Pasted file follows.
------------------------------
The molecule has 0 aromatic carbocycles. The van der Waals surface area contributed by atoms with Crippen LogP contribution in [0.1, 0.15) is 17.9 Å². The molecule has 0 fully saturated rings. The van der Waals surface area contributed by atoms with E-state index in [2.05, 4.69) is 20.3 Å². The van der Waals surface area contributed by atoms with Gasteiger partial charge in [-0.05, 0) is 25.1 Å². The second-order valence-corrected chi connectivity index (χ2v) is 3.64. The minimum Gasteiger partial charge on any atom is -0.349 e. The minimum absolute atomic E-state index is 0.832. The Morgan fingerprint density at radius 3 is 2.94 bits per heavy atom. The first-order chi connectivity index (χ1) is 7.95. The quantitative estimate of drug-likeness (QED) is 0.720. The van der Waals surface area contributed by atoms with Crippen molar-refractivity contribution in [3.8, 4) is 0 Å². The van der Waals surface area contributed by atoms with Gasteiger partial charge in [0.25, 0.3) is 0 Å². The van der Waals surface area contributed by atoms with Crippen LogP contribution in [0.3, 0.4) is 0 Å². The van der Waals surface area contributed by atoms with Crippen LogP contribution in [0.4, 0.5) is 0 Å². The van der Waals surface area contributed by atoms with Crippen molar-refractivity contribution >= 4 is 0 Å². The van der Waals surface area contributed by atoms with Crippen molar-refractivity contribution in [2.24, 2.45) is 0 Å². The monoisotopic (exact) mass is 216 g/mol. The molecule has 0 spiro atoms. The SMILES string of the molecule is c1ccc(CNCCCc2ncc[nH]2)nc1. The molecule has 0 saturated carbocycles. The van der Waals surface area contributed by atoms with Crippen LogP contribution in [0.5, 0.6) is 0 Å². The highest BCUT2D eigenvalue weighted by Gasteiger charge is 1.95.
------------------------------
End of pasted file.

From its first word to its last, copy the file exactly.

The molecule has 0 aromatic carbocycles. The van der Waals surface area contributed by atoms with Crippen LogP contribution in [0.1, 0.15) is 17.9 Å². The molecule has 0 fully saturated rings. The van der Waals surface area contributed by atoms with E-state index in [2.05, 4.69) is 20.3 Å². The van der Waals surface area contributed by atoms with Gasteiger partial charge in [-0.05, 0) is 25.1 Å². The second-order valence-corrected chi connectivity index (χ2v) is 3.64. The minimum Gasteiger partial charge on any atom is -0.349 e. The minimum absolute atomic E-state index is 0.832. The Morgan fingerprint density at radius 3 is 2.94 bits per heavy atom. The first-order chi connectivity index (χ1) is 7.95. The quantitative estimate of drug-likeness (QED) is 0.720. The van der Waals surface area contributed by atoms with Crippen molar-refractivity contribution in [3.8, 4) is 0 Å². The van der Waals surface area contributed by atoms with Gasteiger partial charge in [0.25, 0.3) is 0 Å². The van der Waals surface area contributed by atoms with Crippen LogP contribution in [0.3, 0.4) is 0 Å². The van der Waals surface area contributed by atoms with Crippen LogP contribution in [0.4, 0.5) is 0 Å². The van der Waals surface area contributed by atoms with Crippen molar-refractivity contribution >= 4 is 0 Å². The van der Waals surface area contributed by atoms with Crippen molar-refractivity contribution in [2.24, 2.45) is 0 Å². The monoisotopic (exact) mass is 216 g/mol. The molecule has 0 spiro atoms. The SMILES string of the molecule is c1ccc(CNCCCc2ncc[nH]2)nc1. The molecule has 0 saturated carbocycles. The van der Waals surface area contributed by atoms with Crippen LogP contribution in [0.5, 0.6) is 0 Å². The highest BCUT2D eigenvalue weighted by Gasteiger charge is 1.95.